Aranguren, José Luis López

Aranguren, José Luis López
b. 1909, Avila; d. 1996, Madrid
   Philosopher and essayist
   Aranguren is the first prominent Catholic intellectual of the early decades of the Franco regime to encourage a more tolerant and receptive attitude to modern thought. Unlike other wellknown liberal Catholics of the period, Aranguren wrote critical treatises and essays on figures considered dangerous by the official guardians of Spanish culture. His studies of Luther, Kierkegaard and Unamuno in Catolicismo y protestantismo como formas de existencia (Catholicism and Protestantism as Ways of Life) show an independence of mind uncommon for that time. During the 1950s and 1960s, Aranguren stressed the need for Spanish Catholics to abandon their hostility to secular thought, enter a dialogue with Protestants, atheists and Marxists, and encouraged the authorities to restore democratic institutions. In 1965, after taking part in student demonstrations in favour of the liberalization of academic life, he was removed from his Chair of Ethics at the University of Madrid, and was only reinstated on Franco's death. Aranguren's main contribution to Spanish thought is a treatise on ethics entitled Ética (1958), which at the time of publication was the only book on moral science written in a rigorous, non-apologetic and contemporary philosophical language. Eschewing any notion of a normative ethics or Kant's categorical imperative, he holds that humankind is moral by virtue of an ineluctable need to interact with others. This will to coexist accrues in human beings an ethos, or character. Ethics is therefore a structure of coexistence, which is the ground and content of morality (in all its diverse forms). To accept morality as structure is to recognize that all human activity is essentially moral and that disciplines devoted to the study of human relations contain explicitly or implicitly ethical problems. Aranguren expanded his ethic of coexistence into a series of essays on human communication in an era of mass media and consumer economy.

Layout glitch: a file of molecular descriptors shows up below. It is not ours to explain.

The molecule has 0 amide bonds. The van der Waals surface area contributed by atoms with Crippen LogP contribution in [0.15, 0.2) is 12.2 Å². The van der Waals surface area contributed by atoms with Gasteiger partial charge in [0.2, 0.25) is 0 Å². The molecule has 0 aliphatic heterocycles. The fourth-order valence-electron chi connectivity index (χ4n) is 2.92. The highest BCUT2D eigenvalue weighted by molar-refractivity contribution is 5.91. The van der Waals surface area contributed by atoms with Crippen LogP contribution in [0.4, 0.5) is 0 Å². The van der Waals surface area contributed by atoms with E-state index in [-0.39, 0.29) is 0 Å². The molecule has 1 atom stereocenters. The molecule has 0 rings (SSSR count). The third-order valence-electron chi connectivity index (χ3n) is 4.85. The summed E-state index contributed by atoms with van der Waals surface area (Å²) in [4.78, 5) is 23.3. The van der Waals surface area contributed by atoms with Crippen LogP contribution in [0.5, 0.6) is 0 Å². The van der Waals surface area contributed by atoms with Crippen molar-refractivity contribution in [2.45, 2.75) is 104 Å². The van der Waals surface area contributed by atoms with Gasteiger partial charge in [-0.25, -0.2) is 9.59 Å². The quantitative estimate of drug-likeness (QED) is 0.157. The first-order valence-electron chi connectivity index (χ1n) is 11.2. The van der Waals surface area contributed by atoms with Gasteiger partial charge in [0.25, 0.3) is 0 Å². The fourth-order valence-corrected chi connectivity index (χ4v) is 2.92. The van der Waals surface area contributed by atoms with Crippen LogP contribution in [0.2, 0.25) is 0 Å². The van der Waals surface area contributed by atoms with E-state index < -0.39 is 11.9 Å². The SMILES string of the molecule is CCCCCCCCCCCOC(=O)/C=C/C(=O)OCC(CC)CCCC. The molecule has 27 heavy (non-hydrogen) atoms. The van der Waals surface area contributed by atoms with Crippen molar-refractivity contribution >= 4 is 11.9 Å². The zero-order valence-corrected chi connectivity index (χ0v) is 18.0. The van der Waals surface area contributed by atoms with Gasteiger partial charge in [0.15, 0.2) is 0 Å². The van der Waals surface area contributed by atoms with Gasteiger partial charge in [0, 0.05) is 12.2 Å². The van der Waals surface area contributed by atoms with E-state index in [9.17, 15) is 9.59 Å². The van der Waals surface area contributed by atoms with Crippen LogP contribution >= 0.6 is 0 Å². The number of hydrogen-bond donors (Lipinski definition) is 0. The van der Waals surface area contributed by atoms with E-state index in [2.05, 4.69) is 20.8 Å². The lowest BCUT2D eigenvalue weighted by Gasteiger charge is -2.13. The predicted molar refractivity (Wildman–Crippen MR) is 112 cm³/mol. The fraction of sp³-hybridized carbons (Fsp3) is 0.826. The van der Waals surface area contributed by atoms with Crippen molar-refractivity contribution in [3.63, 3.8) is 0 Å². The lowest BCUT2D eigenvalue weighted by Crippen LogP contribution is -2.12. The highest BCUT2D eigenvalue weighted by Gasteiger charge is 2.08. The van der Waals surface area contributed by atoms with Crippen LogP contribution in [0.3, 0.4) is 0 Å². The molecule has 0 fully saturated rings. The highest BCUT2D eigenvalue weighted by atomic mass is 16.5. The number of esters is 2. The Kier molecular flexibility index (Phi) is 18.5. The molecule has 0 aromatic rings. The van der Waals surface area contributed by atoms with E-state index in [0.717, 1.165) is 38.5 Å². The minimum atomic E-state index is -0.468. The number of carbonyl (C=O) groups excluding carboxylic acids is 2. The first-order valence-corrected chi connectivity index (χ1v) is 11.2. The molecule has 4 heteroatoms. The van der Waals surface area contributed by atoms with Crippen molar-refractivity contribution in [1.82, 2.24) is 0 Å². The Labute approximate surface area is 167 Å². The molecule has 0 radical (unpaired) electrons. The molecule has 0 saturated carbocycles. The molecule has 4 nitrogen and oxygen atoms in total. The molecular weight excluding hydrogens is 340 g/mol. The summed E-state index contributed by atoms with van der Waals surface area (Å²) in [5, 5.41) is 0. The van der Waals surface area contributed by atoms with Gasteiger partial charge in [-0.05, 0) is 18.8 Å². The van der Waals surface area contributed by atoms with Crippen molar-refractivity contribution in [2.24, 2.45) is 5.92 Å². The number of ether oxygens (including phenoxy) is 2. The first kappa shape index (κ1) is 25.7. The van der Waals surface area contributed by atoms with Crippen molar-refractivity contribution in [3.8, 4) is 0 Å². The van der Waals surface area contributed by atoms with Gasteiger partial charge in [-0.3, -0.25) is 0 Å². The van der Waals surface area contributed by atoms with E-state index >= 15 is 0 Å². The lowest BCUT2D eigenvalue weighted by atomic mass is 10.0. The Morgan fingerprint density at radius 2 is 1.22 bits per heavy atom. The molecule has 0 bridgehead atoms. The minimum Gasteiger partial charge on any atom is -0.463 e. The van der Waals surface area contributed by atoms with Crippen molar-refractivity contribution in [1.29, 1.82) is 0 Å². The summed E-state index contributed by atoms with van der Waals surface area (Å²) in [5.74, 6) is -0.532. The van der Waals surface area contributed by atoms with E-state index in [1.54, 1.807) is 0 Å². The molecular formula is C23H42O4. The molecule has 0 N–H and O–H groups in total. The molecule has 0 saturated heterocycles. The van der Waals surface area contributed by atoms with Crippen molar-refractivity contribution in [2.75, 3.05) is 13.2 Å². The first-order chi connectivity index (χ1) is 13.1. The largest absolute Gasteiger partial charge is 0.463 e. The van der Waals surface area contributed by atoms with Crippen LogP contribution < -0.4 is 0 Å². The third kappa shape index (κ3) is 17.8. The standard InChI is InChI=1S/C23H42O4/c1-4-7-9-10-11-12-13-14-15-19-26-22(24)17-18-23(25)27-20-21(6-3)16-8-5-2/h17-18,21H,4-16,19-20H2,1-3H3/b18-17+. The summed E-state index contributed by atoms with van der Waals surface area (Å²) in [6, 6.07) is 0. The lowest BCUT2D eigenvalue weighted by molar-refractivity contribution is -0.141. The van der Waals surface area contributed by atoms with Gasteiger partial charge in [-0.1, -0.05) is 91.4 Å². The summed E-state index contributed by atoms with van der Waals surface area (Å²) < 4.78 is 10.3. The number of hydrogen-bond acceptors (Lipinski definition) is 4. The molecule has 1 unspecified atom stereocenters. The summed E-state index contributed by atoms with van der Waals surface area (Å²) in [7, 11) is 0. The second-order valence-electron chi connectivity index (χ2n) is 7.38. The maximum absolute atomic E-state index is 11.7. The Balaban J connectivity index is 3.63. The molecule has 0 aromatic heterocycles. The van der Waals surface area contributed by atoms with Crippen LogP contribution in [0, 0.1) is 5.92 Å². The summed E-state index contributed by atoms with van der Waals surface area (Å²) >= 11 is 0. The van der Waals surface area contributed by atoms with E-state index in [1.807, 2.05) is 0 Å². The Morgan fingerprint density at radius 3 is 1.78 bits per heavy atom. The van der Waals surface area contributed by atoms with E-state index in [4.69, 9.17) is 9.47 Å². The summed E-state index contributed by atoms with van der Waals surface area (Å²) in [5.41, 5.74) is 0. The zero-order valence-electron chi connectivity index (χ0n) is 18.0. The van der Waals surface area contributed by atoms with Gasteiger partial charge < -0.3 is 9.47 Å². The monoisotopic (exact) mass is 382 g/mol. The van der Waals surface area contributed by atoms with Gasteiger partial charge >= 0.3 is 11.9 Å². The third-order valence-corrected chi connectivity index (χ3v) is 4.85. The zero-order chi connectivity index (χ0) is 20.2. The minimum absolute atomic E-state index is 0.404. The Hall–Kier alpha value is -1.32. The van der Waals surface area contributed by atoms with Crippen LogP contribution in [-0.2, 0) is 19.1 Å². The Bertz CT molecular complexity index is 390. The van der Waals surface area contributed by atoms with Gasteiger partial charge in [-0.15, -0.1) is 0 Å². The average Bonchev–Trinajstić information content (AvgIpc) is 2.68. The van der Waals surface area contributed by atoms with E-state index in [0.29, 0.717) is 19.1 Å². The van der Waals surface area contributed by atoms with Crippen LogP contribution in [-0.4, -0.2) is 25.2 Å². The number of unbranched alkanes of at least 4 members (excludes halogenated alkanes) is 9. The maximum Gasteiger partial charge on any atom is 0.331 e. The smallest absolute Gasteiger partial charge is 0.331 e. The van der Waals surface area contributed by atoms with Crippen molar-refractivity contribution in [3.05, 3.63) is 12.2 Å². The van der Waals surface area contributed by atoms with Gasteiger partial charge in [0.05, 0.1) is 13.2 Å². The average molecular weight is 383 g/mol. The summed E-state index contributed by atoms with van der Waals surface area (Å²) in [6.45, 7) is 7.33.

One of the distinctive marks of Aranguren's intellectual temper is an appropriation of the English empirical tradition, the school of ordinary language analysis and varieties of neopositivism.
   He also maintained a sustained dialogue with Marxism—of which El marxismo como moral (Marxism as a Moral System) is an example— and with the younger generation of scholars and intellectuals of all political persuasions. In sum, Aranguren was a Catholic intellectual trained in the philosophy of Aristotle and Aquinas, but equally at home with Marx, Russell and Talcott Parsons. He was admired as a fearless social critic for whom the role of the intellectual consisted in the happy marriage of theory and praxis. He was awarded the National Prize for Literature in 1989, and the Prince of Asturias Prize for Communication and Humanities in 1995.
   Further reading
   - Aranguren, J.L. (1969) Human Communication, New York: McGraw-Hill (a summary of his main ideas on the basic ethical problems of human communication).
   - Mermall, T. (1976) The Rhetoric of Humanism: Spanish Culture after Ortega y Gasset, New York: Bilingual Press (places Aranguren's thought in the context of post-Civil War culture).

Encyclopedia of contemporary Spanish culture. 2013.

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  • Aranguren, José Luis López — ► (1909 96) Filósofo y ensayista español contemporáneo. Catedrático de Ética de la Universidad de Madrid, fue desposeído de su cátedra por el gobierno franquista. En su obra ha tratado de conciliar el cristianismo con posturas progresistas en la… …   Enciclopedia Universal

  • José Luis López Aranguren — Jiménez (Ávila, España, 9 de junio de 1909 Madrid, España, 17 de abril de 1996). Fue uno de los filósofos y ensayistas más influyentes en la sociedad española de su época. En su trabajo filosófico, como escritor y profesor de ética en la… …   Wikipedia Español

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